Yes, some greenhouse gases slip out when technology to capture renewable energy is being manufactured. But over their operating lifetimes, emissions from solar, wind, and other renewable energy facilities are a fraction of those from the equivalent generation from fossil fuels.
International researchers calculated the life cycle greenhouse gas emissions for different energy systems, presenting their findings in an article published last month in the journal Nature Energy.
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The group projected life cycle emissions 78 to 110 grams of CO2 equivalent (CO2e) per kWh of electricity produced from fossil fuels, even in plants equipped with carbon capture and sequestration. That compared to just 3.5 to 12 grams for wind and solar power by 2050.
Nuclear stations generated similarly low-carbon power. Life cycle emissions from hydropower and bioenergy, while “highly uncertain,” were likely to be at the high end of the fossils’ range—in the area of 100 grams of CO2 equivalent per kWh of electricity produced.
The investigators, led by Michaja Pehl of the Potsdam Institute of Climate Impact Research, found that substantial upscaling of non-hydro renewable energy extraction still produced small cumulative greenhouse gas emissions compared to continued use of fossil fuels.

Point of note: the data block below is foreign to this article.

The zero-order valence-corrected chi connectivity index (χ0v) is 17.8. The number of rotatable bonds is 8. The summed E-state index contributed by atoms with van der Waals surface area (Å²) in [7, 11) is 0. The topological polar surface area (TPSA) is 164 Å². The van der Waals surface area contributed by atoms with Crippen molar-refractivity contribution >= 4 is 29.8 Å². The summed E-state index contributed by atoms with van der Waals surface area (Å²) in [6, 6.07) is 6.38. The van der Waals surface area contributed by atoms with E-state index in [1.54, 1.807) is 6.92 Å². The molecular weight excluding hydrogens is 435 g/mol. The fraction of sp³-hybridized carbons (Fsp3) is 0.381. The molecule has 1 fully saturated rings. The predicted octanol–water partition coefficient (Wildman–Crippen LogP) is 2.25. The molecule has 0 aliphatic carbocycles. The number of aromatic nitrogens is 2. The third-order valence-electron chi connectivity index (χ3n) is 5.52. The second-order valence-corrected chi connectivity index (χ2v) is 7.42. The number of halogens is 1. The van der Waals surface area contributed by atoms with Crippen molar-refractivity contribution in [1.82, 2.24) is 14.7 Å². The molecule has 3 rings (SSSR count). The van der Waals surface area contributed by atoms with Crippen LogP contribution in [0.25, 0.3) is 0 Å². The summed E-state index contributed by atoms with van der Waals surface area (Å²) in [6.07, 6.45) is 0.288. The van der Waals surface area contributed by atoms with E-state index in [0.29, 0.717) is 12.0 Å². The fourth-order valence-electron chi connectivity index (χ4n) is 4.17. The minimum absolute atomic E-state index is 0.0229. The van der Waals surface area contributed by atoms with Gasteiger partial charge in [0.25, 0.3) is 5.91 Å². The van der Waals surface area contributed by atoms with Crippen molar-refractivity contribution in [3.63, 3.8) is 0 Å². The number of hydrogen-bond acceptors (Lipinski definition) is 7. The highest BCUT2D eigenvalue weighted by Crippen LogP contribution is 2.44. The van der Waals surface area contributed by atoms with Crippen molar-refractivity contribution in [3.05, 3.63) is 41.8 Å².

“This finding refutes an argument made by some critics that even low-carbon sources of energy have so-called ‘hidden’ greenhouse gas emissions—for instance, the energy needed to produce solar panels—that would negate their climate benefits,” asserts the blog belonging to the Yale School of Forestry and Environmental Studies, one of whose scientists, Edgar Hertwich, participated in the research.
“Often, people object to low-carbon energy systems, pointing to the energy needed to produce all the solar cells and wind power plants,” Hertwich remarks in the post. “But due to technological innovation, less and less energy will be needed to produce wind turbines and solar photovoltaic systems.”